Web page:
Derek Having an ecosystem defined within a process of branding or rebranding an organization ultimately makes all the decisions easier. If this includes things like guiding principles, rationale, reasoning, and strategy, all within that strategy, as you look to different experiences, to different subsections of your audiences or your membership, etc., when done right, this makes all the difference in the world. It keeps the master brand cohesive and yet makes it applicable and personal for each of these different audiences.

Tucker So I want to do two things. I want to, one, talk about red flags. What do people see that if we talk about it here, they could go, I have that problem. That is absolutely me. And then, two, I want to go, What can you do about it? So walk me through a couple of red flags. Maybe it’s in a new business conversation and someone goes, Here’s the problem we have. And then we could go, Well, that’s because you’re not thinking like an ecosystem. You’re thinking very singularly about all of these things.

Derek The biggest one is a lack of consistency or fragmentation in how the brand is presented across different mediums, different platforms, and different ways. Some organizations might put a lot of effort and thought into their website, for example. And then when you go visit that organization and walk through their front doors in person, they’ve then maybe not taken the same thoughtful approach to what that experience is like. So there’s 2D, 3D, and then social, etc. So fragmented language, fragmented visuals, and lack of consistent presentation of who you are, what you look like, and how you sound, are probably the most common.

Tucker So from our brand standpoint, we don’t have fragmentation because both of us talk with our hands, and that’s just a part of our brand. And that’s just how it works. Because I’ve noticed that we both talk with our hands and maybe that’s just the experience of dealing with us.

Derek I’ve tried not to. And then, I feel like

Tucker It’s not authentic.

Derek Yeah, it’s just not how it works.

Tucker The second one is brand experiences fall flat. This is where you get people saying it’s the watering-it-down approach that we were talking about. It doesn’t feel like it’s for anyone because it’s for everyone. And this happens a lot when we deal with experiential brands when you’re dealing with professional teams or with private clubs or any of the people that put on events or specific things for people to come experience. Sometimes when you are so afraid to make a decision because you have no ecosystem strategy, you don’t have an understanding of who this experience is specifically for, and you don’t have any guiding light for how it should be shaped, it makes you feel like you could have had this experience anywhere, and that is the worst thing that could happen, because you want your brand to feel memorable, unique and different. And how do we do that? We need to build what I call a strategy for all of these experiences that we give our teams so that they can come back and say, Here’s who it’s for, here’s what we’re going to do, and here’s why they’re going to love it.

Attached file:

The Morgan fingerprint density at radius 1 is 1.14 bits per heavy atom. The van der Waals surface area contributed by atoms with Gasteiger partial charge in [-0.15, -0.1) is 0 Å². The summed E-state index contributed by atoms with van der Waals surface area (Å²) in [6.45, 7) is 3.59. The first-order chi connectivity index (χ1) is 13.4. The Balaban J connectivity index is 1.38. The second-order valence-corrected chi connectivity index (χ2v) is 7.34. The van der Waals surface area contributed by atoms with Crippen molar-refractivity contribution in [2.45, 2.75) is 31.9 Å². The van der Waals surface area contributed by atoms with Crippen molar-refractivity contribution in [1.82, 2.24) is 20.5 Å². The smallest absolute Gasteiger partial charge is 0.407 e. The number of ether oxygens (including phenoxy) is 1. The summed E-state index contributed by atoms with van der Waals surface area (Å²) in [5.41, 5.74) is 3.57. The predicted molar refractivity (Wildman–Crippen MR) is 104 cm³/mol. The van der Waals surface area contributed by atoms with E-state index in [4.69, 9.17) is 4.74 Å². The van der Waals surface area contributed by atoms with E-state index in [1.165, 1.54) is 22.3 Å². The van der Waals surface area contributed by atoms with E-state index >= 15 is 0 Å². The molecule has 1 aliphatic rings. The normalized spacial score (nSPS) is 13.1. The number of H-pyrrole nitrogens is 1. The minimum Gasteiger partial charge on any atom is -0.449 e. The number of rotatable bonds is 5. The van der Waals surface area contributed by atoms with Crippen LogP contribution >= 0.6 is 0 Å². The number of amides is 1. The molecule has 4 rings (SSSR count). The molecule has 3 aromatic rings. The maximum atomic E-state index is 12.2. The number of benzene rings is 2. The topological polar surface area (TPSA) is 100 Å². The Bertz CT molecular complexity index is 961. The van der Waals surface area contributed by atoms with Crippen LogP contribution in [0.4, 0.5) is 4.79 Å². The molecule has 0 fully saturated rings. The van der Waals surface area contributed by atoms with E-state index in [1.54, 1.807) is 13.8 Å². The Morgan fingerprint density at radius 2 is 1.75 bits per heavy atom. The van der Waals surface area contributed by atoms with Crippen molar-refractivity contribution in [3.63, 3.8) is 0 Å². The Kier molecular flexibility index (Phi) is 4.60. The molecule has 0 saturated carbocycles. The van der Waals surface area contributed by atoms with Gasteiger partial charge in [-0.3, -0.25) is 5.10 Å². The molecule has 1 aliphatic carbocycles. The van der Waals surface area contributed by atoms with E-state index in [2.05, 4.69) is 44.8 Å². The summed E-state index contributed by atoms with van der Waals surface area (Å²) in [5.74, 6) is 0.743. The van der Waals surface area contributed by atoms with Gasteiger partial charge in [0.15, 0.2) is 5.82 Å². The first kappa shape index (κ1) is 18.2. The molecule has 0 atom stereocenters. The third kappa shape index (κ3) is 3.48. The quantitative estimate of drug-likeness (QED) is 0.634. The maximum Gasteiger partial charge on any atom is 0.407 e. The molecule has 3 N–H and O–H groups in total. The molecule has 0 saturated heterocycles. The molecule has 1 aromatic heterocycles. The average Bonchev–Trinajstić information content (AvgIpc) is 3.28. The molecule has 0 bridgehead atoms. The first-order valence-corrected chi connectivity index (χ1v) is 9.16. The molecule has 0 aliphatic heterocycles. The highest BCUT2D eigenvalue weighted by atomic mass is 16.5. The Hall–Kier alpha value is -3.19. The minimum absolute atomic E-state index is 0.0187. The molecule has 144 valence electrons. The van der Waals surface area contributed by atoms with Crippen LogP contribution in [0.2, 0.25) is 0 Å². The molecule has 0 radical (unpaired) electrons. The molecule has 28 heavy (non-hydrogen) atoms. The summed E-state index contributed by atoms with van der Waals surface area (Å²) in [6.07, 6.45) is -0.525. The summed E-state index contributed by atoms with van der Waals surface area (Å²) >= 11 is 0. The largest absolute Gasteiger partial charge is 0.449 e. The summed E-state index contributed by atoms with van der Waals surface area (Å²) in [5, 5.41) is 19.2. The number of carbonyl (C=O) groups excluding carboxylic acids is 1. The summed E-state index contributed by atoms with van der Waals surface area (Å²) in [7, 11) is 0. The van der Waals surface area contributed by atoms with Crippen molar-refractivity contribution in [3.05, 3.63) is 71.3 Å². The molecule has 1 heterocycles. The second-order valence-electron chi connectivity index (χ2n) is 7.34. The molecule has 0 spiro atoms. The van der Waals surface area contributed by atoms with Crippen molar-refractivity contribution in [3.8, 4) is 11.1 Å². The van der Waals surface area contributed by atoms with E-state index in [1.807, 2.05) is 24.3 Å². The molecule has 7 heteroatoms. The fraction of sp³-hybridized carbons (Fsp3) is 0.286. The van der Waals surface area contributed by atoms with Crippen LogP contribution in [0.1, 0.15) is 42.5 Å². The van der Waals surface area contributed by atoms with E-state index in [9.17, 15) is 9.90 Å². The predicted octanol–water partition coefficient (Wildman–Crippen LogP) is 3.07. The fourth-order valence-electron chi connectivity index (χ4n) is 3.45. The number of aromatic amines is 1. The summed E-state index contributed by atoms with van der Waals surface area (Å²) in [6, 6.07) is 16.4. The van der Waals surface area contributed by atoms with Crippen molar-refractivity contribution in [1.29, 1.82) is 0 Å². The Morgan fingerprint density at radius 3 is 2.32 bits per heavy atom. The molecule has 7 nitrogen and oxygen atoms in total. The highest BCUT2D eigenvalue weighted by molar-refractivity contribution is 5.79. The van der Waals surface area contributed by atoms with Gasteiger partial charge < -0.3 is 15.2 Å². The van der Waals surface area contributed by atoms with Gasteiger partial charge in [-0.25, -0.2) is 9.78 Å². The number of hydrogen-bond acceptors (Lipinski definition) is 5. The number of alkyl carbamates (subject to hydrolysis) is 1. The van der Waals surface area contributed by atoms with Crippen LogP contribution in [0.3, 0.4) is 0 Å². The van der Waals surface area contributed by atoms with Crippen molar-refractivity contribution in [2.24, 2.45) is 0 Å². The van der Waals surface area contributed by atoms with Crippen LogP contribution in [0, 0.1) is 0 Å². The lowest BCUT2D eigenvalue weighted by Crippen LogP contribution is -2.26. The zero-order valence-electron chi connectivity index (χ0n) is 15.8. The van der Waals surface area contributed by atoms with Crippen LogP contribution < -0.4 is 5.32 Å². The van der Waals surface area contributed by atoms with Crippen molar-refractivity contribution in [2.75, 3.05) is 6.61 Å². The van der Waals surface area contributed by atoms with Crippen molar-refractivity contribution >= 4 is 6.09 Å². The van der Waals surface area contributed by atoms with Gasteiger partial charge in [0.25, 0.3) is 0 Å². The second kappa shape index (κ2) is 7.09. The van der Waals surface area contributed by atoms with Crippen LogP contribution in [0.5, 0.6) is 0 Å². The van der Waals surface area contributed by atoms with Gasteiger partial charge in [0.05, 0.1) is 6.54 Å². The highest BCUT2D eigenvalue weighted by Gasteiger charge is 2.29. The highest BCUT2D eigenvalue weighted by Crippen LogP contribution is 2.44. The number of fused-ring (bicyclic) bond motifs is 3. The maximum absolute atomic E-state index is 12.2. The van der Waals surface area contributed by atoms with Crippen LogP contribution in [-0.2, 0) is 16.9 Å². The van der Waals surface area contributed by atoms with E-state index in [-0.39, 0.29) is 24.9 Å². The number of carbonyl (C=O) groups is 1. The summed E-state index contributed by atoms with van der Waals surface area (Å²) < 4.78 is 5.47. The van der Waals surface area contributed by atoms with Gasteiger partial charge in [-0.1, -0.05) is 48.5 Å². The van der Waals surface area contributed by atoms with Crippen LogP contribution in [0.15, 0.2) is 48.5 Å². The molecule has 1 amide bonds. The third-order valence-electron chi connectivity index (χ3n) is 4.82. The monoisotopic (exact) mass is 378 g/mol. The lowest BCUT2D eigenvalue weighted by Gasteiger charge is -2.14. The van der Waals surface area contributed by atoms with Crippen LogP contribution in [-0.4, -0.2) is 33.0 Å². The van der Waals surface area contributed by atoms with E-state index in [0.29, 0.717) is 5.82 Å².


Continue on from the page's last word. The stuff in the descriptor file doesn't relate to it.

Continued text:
Derek So sometimes it’s not intentional. Sometimes it’s sort of accidental. Time goes by and you are paying attention, and all of a sudden you just haven’t paid attention to it long enough that now it’s not up to date and current anymore. Other people we work with have made the mistake of taking a MeToo strategy and saying, Well, if that works for that competitor or comparable organization, then it will work for us too. So we want to look like them and sound like them. This Is not the strategy we would ever recommend. For your brand to be for somebody and for it to stand out amongst that crowd of competition, it’s critical. And sometimes you only have one crack at this. If that experience falls flat first, you very likely might not get a second chance.

Tucker The last red flag for me is when a client comes to us and we go, Okay, can you slide your brand rule book, your guidelines, across the table to us? Or can you send us the file that you use for any of that? They go, No, we don’t have any. We have a logo. Do you want that file? That is a huge red flag. So there are no guardrails keeping your team on the right road. There is nothing that you’ve identified or outlined, where you said, This is how we sound, this is how we look, this is how we treat our guests, this is how we build our visual experiences, or this is how we talk to people. If you don’t have a guideline set, if you don’t have rules that help your team make decisions quicker, then they’re just going to do what they think is right at the moment. Sometimes that’s awesome. Sometimes it’s absolutely right. Sometimes it’s super wrong. And that can get really dangerous too because it makes it harder to onboard people. It makes it harder to have consistency. It makes you less efficient. There are a lot of problems that come with not having those guidelines.

Derek When they don’t have all the assets they need to tell the story, when they don’t have the visuals and the guidelines, more often than not, they’ll get bored with the limited ones that they have and they’ll start adding their own. And to keep things visually fresh or to keep the messaging interesting, with their doing that, oftentimes without any guidelines, now we’re back to fragmentation and inconsistency. It’s good for us because that’s obviously a problem that we can help with. On occasion, we’ll run into a customer or client who actually has a whole brand style guide, brand book, and a ton of assets. But for whatever reason, they’re not using all of them. They’re kind of honed in on a couple and they’re not taking advantage of everything they have. That’s not as common as it is to talk to a marketing team or an in-house creative team that just says, I don’t have anything to work with.

Tucker Yeah, I laugh, not because it’s like a cackle like, ha ha ha, these suckers are going to come to work with us. But all I can imagine is if that was the approach a doctor took and they said, Well, I hope people get sick because that way I’ll still have a job. It’s just like a really funny thing for me. It’s a hard thing, but how can we solve this? How can we move this forward so that when someone goes, I think that we’re not giving our team all that they can have from a brand side. We’re just not thinking the right way. How can we solve that problem?